Dylann Roof images, apparent manifesto surface on website
21-year-old facing 9 counts of murder after attack at 'Mother Emanuel' church
A website with images of suspected Charleston, S.C. shooter Dylann Roof has surfaced, showing the young man accused of killing nine people in a historic church posing with a gun, a Confederate flag and a burning American flag.
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An apparent manifesto was also found on the site, which surfaced on Saturday. It's unclear if Roof is behind the site, but the writings are in line with what he has told friends and what he said before the shooting on Wednesday night.
The site also contains a nearly 2,500-word racist rant. In it, the author says he was not raised in a racist home but, in the wake of the Trayvon Martin case, began reading about "black on white crime" on the internet.
The writer also appears to explain the choice of Charleston for racially motivated violence — because at one time it had the highest ratio of blacks to whites, and that racist groups were not "doing anything but talking on the internet."
Internet registry records show that the website was registered on Feb. 9 via a Russian registry service — a common tactic used to obscure personal details or hide who is behind any particular website.
Charleston police didn't immediately respond to a message. Two federal law enforcement officials said the FBI is aware of the website and is reviewing it. The officials spoke on condition of anonymity because one was not authorized to speak publicly on the case and the other because the investigation is ongoing.
On Saturday, congregation members said the historic church where nine people were killed will re-open for Sunday morning service.
Cassie Watson said Saturday that the Emanuel African Methodist Episcopal church will open at 8:30 a.m. for Sunday school and 9 a.m. for a service.
Watson was one of more than a dozen people to enter the building after a cleaning crew had worked on it. Other congregation members also confirmed the church would open Sunday.
Suspect had announced plans, says friend
A friend of the man accused of killing nine people at a black church has said that a week before the attack, the suspect announced plans to shoot up a college campus.
Christon Scriven, who is black, told The Associated Press on Friday that on June 10, while they were getting drunk, Roof announced plans to carry out a mass shooting seven days later at the College of Charleston.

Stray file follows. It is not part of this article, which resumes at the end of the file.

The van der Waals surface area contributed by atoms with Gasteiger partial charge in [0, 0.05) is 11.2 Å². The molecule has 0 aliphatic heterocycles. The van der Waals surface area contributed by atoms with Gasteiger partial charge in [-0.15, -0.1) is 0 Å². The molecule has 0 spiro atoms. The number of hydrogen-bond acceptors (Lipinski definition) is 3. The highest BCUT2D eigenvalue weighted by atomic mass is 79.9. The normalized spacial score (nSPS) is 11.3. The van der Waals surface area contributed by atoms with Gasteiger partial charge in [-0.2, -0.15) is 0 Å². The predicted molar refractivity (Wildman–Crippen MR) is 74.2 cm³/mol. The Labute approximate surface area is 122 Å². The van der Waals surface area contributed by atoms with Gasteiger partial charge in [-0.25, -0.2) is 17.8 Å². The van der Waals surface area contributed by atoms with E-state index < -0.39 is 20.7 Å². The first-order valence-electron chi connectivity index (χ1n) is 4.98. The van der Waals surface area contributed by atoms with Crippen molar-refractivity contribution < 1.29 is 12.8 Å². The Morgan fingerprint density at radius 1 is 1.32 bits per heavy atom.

Scriven said he thought the threat was just drunken bluster. Still, he and another friend, Joey Meek, were concerned enough that they went out to Roof's car and retrieved Roof's handgun, hiding it until they all sobered up.
In an earlier interview with The Associated Press, Meek said it scared him enough that he took the gun out of Roof's car and hid it in his house until the next day.
A police affidavit released on Friday accused Roof of shooting all nine victims multiple times, and making a "racially inflammatory statement" as he stood over an unnamed survivor. But Scriven claims that Roof never made any racist remarks around him.
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Roof, 21, faces nine counts of murder after the shooting at the Emanuel African Methodist Episcopal Church, known in Charleston, South Carolina, as "Mother Emanuel" church.
The alleged assailant showed no emotion when he appeared in court Friday via video link to face the charges and to hear statements read by relatives of those who died in the shooting.
Roof was ordered to remain in custody pending his next court appearance on Oct. 23.
Thousands of people gathered at the College of Charleston TD Arena on Friday night for a vigil to honour the nine African-Americans who died of gunfire as they attended a Bible study session last Wednesday.
Roof told police he was on his way to Nashville, Tennessee to do some sightseeing when he was arrested in Shelby, N.C., on Thursday, according to a report from WBTV in North Carolina.
A source in the Shelby police department told the station Roof allegedly spoke in detail about what happened in the church and that the conversation was recorded.
"He told them he had been planning his attack for some time and that he chose this church because he knew of its historic importance to the African-American community," said CBC's Keith Boag, reporting from Charleston.
Roof reportedly joined the Bible study group in prayer for about an hour and considered not going ahead with the plan.
"He decided in the end that if he didn't do it, no one else would," Boag reported. "He didn't learn until the next day he had killed nine people."
With files from CBC News